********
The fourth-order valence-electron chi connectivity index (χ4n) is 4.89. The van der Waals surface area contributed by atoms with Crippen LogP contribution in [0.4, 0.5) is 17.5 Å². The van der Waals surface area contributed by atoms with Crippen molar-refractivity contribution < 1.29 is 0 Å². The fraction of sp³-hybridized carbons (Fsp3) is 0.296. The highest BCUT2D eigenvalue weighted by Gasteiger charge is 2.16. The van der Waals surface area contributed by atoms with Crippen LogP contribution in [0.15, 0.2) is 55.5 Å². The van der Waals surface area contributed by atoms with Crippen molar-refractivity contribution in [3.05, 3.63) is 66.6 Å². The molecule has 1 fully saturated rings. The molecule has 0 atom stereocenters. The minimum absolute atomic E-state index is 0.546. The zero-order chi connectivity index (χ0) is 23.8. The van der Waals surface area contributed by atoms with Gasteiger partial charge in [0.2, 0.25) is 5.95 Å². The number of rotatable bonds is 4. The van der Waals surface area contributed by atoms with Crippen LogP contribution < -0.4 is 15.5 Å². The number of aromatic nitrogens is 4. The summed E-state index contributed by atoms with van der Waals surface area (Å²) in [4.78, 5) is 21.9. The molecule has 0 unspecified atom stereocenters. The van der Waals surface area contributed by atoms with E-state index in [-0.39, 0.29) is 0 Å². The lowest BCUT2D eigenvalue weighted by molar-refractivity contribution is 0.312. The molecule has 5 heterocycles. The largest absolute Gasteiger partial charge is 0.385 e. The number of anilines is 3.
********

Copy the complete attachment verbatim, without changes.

The fourth-order valence-electron chi connectivity index (χ4n) is 4.89. The van der Waals surface area contributed by atoms with Crippen LogP contribution in [0.4, 0.5) is 17.5 Å². The van der Waals surface area contributed by atoms with Crippen molar-refractivity contribution < 1.29 is 0 Å². The fraction of sp³-hybridized carbons (Fsp3) is 0.296. The highest BCUT2D eigenvalue weighted by Gasteiger charge is 2.16. The van der Waals surface area contributed by atoms with Crippen LogP contribution in [0.15, 0.2) is 55.5 Å². The van der Waals surface area contributed by atoms with Crippen molar-refractivity contribution in [3.05, 3.63) is 66.6 Å². The molecule has 1 fully saturated rings. The molecule has 0 atom stereocenters. The minimum absolute atomic E-state index is 0.546. The zero-order chi connectivity index (χ0) is 23.8. The van der Waals surface area contributed by atoms with Gasteiger partial charge in [0.2, 0.25) is 5.95 Å². The number of rotatable bonds is 4. The van der Waals surface area contributed by atoms with Crippen LogP contribution < -0.4 is 15.5 Å². The number of aromatic nitrogens is 4. The summed E-state index contributed by atoms with van der Waals surface area (Å²) in [4.78, 5) is 21.9. The molecule has 0 unspecified atom stereocenters. The van der Waals surface area contributed by atoms with E-state index in [-0.39, 0.29) is 0 Å². The lowest BCUT2D eigenvalue weighted by molar-refractivity contribution is 0.312. The molecule has 5 heterocycles. The largest absolute Gasteiger partial charge is 0.385 e. The number of anilines is 3.